UC Berkeley Web Feature
136th Charter Day farewell remarks
Note: These are Chancellor Berdahl's prepared remarks. They may differ slightly from his actual address.
On this Charter Day, the sixth anniversary of my inauguration in this hall as the eighth chancellor of the Berkeley campus, it is difficult to repress an inclination to sentimentality, to reflect on how rapidly the past seven years have passed. For my life, which has been so remarkably blessed, both personally and professionally, serving as the chancellor of this great university has been the highest honor and greatest privilege imaginable. I could not have asked for more in life, and to all of you gathered here today — students, faculty, staff, alumni, and friends — on behalf of Peg and myself, let me say thank you. Thank you. Thank you. You have given us your support, your friendship, your affection. We are truly grateful.
Much has happened in the past seven years: 42,000 students have graduated, more than graduated in the first 50 years of the history of the University. The faculty has received many honors — two Nobel prizes in economics, 26 elected to the National Academy of Engineering, 35 elected to the National Academy of Sciences, and 65 elected to membership in the American Academy of Arts and Sciences. We have recruited 433 new members to the faculty, and seen a somewhat lesser number retire from formal faculty status, although most are still active. Some of the luminary figures in our history, notably Chang Lin Tien and Clark Kerr, have passed from us.
Last evening, as I reflected on these changes, I decided to reread my inaugural address, to revisit the agenda that I outlined in that message, and to evaluate, as honestly as I can, whether we have achieved the hopes I articulated there. So, let me reiterate the agenda from that address and offer some observations about our successes and failures.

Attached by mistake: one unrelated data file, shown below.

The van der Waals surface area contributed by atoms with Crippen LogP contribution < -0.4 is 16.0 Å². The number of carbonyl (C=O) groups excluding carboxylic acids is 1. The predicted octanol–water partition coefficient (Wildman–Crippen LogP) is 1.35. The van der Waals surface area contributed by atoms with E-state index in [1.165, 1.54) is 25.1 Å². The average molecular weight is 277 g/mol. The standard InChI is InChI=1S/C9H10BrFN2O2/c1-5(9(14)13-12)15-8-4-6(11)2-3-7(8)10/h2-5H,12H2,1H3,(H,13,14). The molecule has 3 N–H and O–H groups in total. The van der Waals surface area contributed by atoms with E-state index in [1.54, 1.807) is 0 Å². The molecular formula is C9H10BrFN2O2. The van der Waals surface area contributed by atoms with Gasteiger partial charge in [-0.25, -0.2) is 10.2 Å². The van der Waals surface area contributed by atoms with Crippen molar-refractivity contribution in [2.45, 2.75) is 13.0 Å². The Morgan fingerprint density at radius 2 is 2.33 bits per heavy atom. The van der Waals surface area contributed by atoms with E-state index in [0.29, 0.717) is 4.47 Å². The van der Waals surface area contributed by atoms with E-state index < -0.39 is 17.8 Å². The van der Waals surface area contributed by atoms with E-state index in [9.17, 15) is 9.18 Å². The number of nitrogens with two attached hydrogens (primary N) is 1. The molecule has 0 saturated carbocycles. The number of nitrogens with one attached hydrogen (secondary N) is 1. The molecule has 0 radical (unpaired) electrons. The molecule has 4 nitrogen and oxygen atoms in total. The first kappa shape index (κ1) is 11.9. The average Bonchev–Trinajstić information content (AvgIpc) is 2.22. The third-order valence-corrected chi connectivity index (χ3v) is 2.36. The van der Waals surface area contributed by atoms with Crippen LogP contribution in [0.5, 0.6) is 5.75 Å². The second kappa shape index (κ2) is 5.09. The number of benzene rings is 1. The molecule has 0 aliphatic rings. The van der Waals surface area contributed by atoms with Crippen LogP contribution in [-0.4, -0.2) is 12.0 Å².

I began by pointing out the obvious: that the quality of this University is a product of the excellence of our faculty. During the last seven years, I believe we have succeeded in recruiting and retaining a spectacular group of faculty. In some cases, we have succeeded beyond our own, and certainly beyond our competitor's expectations. Last month, the San Francisco Chronicle carried an editorial about our success in recruiting senior faculty from Harvard and Princeton.
However, as the report of a Task Force on Faculty Compensation has just reported, this has come with a significant price. Our salary system is frayed by the increasing number of decoupled and off-scale salaries that are required to remain competitive. Average faculty salaries are 29% below those at Harvard and 18% behind Stanford. Restoring competitive faculty salaries will remain the central priority for the future.
In my inaugural, I also stressed the importance of renewing the need for capital expenditures. "Renewing our research infrastructure must be our highest priority if we are to sustain our preeminence as a research university into the twenty-first century. This will require capital expenditures by the State, by the University, and by our supportive donors."
While we still have much work to be done, I believe we have made remarkable progress in renewing the physical infrastructure for the campus. We have built, broken ground, or will break ground in the next couple of months, on over a dozen new buildings, including the very large new replacement for Stanley Hall, two new libraries, and six new residence halls that will provide additional housing for 1100 students. We have completed or begun the retrofitting and renovation of Barrows, Barker, Doe, Hearst Memorial Mining, Hertz Hall, LeConte, Latimer, Hildebrand, Silver Lab, Wurster, Archeology, and built a virtually new Haas Pavilion. Perhaps most importantly, we are now completing construction on time and on budget.